The Holocaust was the mass killing of approximately six million Jews in Nazi occupied Europe. Adolf Hitler was the leader of the Holocaust and the Nazi party. His widely spread anti-Semitic sentiments resulted in the state-sanctioned genocide of the Jewish people. The Holocaust is generally considered to have begun in 1933 when Hitler became chancellor of Germany. He instituted anti-Semitic laws that put restrictions on the lives of German Jews almost immediately. Germany at this time was still suffering from the aftermath of World War I and Hitler roundly blamed this and all the country's troubles on the Jewish population.
Hitler's persecution of the Jews began with anti-Semitic propaganda which created a great deal of support from Aryan Germans. Gradually, Jews were excluded from more and more aspects of society. The 1935 Nuremberg Laws forbid Jews to marry non-Jews and stripped them of German citizenship. In coming years, Jews were restricted from a number of occupations including doctor, lawyer, and teacher. They were not permitted to own their own businesses. They could not attend schools with non-Jewish children. An increasing number of public places were made off limit to the Jewish population. At hotels, they had to dine in their rooms.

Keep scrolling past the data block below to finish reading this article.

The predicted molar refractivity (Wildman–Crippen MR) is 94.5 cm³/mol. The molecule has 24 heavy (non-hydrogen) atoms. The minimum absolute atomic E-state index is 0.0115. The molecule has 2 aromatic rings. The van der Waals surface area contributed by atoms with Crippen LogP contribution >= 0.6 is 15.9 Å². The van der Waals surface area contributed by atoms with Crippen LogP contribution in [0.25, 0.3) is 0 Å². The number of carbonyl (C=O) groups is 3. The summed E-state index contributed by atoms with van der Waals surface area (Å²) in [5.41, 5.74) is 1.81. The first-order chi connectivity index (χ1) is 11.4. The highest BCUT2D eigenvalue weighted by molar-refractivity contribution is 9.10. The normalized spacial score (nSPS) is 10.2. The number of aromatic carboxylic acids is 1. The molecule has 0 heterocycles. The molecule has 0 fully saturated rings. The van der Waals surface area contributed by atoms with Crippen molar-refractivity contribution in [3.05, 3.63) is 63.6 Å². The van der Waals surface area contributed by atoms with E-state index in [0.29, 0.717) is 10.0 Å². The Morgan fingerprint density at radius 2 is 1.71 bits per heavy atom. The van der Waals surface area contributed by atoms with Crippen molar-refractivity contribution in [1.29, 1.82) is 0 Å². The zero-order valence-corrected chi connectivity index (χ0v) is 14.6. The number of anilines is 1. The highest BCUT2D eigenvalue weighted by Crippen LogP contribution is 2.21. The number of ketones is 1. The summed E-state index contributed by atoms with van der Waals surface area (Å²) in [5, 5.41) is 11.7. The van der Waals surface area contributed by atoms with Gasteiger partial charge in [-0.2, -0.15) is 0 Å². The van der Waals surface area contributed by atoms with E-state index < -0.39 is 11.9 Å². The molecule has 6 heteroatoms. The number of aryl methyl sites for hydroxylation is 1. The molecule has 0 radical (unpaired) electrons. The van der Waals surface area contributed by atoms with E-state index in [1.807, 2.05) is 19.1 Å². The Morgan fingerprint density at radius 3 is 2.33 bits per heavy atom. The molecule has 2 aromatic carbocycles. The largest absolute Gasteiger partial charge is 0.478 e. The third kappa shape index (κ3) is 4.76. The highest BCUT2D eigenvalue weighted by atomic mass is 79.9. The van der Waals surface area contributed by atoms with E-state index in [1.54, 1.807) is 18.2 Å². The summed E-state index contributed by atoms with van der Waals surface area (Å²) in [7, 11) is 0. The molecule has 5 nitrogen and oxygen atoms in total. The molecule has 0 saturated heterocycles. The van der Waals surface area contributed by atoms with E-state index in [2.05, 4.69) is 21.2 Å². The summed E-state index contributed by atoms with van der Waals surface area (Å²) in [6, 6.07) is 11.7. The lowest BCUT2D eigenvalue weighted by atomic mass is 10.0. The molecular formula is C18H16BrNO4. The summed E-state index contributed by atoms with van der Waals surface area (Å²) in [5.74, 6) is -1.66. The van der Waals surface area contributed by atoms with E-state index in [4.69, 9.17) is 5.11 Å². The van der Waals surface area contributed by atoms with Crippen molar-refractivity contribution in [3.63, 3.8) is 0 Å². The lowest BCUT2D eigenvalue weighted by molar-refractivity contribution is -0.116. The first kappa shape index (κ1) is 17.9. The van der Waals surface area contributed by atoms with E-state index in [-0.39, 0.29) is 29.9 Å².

Jews were forced to identify themselves in increasingly obvious ways. They had to have a large red "J" stamped on their passport and were forced to add "Israel" or "Sarah" to their legal name. Curfews were enacted for German Jews. As Nazis began to invade other countries, similar restrictions followed for the Jews there. Though thousands of Jews fled Germany in the early years of the Holocaust, many were still captured as Nazi control spread throughout Europe. In 1940, Jews were forced into ghettos in horrendous living conditions. Many of these were later sealed off completely so none could escape.
In 1941, the Holocaust reached its peak and the Nazis enacted what was known as the "Final Solution." This was a plan to systematically exterminate all the Jews in Europe. Jews were sent to concentration camps where they were either placed into forced labor or immediately killed in gas chambers. The results of either course of action was usually death. In the labor camps, workers were fed starvation rations, kept in filthy housing, and forced to work long hours every day. Many died from disease and starvation. By the time the Allied forced liberated the camps and defeated the Nazis in 1945, two-thirds of all Jews in Europe had been killed.